The bookstore I've set my course for turns out to be an improbably deep shop with books set in subject niches off one main hall that dips and darkens as it goes back toward the alley or the center of the earth. A full niche of erotica, set a third of the way in where the store's still brightly lit, suggests a split personality at work: desire, shame. I like it. There's a cat to pet, a parrot who screeches. I go further back for "literature."

Here I find stacks of paperbacks, cheap and crumbly, just right for wedging in the picky nooks of my new bookcase. It turns out I hardly care what they are as long as they look read. I choose, for instance, a Melville collection, though I've only read Melville in high school, where I thoroughly reviled the chapter of Moby-Dick in my sorry textbook: I found it hysterical, inelegant, gross. Color me gross then, I suppose, because what really wins me about this copy is the graffiti on the cover: someone has altered Billy Budd, Sailor & Other Stories with a minute insertion: "Billy Budd Sucks Sailor."

Reading the title story at home, with the gin that survived the move, I find the cover artist is not the only annotator of my copy. At least, I think it must be a different reader who singles out this sentence:

With no power to annul the elemental evil in him, though readily enough he could hide it; apprehending the good, but powerless to be it; a nature like Claggart's, surcharged with energy as such natures almost invariably are, what recourse is left to it but to recoil upon itself and, like the scorpion for which the Creator alone is responsible, act out to the end the part allotted it.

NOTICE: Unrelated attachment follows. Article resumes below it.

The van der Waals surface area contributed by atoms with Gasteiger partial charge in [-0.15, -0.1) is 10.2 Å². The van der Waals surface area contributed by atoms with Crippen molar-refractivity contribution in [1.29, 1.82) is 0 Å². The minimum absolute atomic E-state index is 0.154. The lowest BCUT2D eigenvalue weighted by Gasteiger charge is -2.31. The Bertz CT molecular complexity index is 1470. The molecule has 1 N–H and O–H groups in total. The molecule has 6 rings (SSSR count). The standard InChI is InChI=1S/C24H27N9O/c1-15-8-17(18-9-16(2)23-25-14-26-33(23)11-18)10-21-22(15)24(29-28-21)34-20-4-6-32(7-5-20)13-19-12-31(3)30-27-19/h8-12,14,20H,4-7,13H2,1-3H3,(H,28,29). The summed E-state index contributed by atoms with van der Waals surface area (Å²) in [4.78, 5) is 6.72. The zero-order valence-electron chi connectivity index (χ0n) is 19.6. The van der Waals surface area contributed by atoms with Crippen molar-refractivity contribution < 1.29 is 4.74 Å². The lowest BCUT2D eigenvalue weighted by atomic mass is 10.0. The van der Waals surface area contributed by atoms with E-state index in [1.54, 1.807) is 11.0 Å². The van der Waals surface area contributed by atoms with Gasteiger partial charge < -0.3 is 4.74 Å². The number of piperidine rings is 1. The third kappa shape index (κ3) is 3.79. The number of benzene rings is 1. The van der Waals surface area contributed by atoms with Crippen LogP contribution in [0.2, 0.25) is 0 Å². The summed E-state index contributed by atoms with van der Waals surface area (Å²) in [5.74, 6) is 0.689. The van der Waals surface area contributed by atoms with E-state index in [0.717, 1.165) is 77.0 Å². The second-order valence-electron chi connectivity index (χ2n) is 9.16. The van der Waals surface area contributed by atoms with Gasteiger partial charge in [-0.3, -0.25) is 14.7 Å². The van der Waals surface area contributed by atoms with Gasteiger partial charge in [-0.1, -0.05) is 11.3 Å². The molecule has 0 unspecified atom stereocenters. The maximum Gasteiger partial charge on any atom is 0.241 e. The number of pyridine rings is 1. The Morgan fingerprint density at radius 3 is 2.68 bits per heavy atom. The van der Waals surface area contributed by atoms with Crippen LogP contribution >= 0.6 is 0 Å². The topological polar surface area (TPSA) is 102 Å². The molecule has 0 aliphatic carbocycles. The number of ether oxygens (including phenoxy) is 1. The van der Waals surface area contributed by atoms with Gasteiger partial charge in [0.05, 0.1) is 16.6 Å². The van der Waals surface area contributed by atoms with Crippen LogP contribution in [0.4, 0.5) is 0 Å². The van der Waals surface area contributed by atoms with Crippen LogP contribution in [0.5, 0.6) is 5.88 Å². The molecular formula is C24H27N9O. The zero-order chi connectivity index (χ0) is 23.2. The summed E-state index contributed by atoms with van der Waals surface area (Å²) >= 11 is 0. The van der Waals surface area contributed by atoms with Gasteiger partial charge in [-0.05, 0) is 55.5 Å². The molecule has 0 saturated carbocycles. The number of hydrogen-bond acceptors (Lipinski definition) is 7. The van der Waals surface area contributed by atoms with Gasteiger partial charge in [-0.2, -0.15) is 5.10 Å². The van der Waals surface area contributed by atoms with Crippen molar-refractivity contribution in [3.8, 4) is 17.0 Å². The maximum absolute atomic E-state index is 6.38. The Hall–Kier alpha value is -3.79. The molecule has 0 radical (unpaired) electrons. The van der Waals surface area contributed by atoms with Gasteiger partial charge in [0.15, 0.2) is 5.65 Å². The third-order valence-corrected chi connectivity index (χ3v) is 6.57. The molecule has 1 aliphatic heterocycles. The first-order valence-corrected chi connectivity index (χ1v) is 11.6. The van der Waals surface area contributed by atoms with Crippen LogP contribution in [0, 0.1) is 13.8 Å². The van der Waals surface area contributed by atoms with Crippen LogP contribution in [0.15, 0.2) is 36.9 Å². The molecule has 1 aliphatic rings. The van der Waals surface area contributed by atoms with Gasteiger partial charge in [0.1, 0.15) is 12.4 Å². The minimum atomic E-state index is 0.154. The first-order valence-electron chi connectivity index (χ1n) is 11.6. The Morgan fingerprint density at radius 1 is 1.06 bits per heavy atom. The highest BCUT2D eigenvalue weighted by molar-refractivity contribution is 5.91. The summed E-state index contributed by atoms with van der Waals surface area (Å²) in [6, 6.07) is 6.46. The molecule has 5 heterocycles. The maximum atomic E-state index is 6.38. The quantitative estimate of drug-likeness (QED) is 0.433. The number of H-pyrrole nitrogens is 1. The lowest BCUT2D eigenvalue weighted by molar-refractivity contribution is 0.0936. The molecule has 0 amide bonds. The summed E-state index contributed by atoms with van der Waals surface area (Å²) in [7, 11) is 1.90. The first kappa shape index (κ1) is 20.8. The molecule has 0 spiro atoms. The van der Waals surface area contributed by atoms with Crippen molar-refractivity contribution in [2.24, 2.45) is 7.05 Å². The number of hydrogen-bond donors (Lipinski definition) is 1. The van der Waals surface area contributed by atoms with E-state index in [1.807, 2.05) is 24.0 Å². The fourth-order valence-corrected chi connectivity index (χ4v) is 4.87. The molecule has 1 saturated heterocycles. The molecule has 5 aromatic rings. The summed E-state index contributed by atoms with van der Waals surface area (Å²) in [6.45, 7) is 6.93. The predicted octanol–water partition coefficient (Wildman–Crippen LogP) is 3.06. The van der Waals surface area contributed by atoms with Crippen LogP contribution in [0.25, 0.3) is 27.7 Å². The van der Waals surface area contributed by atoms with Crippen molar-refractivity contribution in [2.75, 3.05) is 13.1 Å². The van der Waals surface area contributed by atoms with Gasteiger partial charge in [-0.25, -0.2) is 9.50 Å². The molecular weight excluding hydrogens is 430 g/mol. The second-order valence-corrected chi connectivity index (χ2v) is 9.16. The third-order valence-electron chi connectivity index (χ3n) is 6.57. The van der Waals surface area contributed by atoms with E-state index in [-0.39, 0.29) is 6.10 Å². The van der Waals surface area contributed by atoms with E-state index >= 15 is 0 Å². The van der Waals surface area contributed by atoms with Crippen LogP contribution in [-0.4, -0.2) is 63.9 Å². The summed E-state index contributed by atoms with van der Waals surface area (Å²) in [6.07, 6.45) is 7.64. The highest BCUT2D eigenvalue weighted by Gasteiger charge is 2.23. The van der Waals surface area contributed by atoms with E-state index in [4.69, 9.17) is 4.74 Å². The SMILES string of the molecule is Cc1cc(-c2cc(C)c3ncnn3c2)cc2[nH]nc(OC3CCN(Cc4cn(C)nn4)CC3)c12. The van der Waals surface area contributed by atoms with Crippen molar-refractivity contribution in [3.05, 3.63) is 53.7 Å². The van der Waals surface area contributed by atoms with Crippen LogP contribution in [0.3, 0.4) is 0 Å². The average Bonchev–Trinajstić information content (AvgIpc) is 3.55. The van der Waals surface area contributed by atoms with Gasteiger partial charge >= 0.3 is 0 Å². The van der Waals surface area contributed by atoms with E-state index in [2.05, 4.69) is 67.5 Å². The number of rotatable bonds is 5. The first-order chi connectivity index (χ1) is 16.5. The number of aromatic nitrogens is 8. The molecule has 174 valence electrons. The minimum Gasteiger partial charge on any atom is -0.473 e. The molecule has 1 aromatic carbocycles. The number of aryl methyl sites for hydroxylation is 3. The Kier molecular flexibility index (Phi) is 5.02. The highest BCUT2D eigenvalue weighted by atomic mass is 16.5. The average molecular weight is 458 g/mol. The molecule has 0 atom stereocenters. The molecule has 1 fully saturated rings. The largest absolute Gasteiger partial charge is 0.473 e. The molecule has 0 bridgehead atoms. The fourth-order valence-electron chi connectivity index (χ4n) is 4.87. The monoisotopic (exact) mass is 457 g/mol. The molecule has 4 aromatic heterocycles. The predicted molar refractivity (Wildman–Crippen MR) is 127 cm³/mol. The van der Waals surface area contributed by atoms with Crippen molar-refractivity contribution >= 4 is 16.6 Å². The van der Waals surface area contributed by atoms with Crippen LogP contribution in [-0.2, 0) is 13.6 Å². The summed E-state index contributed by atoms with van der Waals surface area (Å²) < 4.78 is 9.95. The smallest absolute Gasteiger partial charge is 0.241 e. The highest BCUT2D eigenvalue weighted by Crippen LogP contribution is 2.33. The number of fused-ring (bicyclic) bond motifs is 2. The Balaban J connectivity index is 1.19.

It's a terrifying sentence, with its rolling, flawed grammar -- note how it breaks in half at "what" -- and its traveling it, lighting upon a different referent at almost every instance. I can see why my sixteen-year-old virgin self found Melville intolerable; you can almost hear teeth gnashing, intestines grinding, testicles drawing up as he scrapes through. Beside this, in a tiny, neat hand, someone has written "breathtaking violation: tells everything, shows nothing." Hmph. All the same, made me look -- and I'm in a mood to be guided. I'm not sixteen anymore, you know.

When I look again at the annotation, I see the handwriting's size misled me: it's not neat at all, but rather shaggy. Just as well. I knew a man who wrote a miniscule hand so exact it could have been a font. He used almost no curves: the s was a flick of lightning, the o a squashed triangle. It didn't turn out so well for him, covering numberless pages in that relentless hand.


Last time I talked to you, I mentioned a book I bought before I left my last home. In this book I took because it's inscribed on the inside front cover with the name of a woman I have never met but know of, only one paragraph is marked. "And earlier," she writes in the margin, "the deliciousness of pleasure of knowledge (obj)." I have no idea what she means. In the same paragraph, what strikes me is this line: "I pass lightly through the reactionary darkness." Barthes (for this is The Pleasure of the Text) means that in a text that induces pleasure, ideology is never more than, as he says, a blush. But I like this sentence for itself, for the journey, for the idea of passing lightly.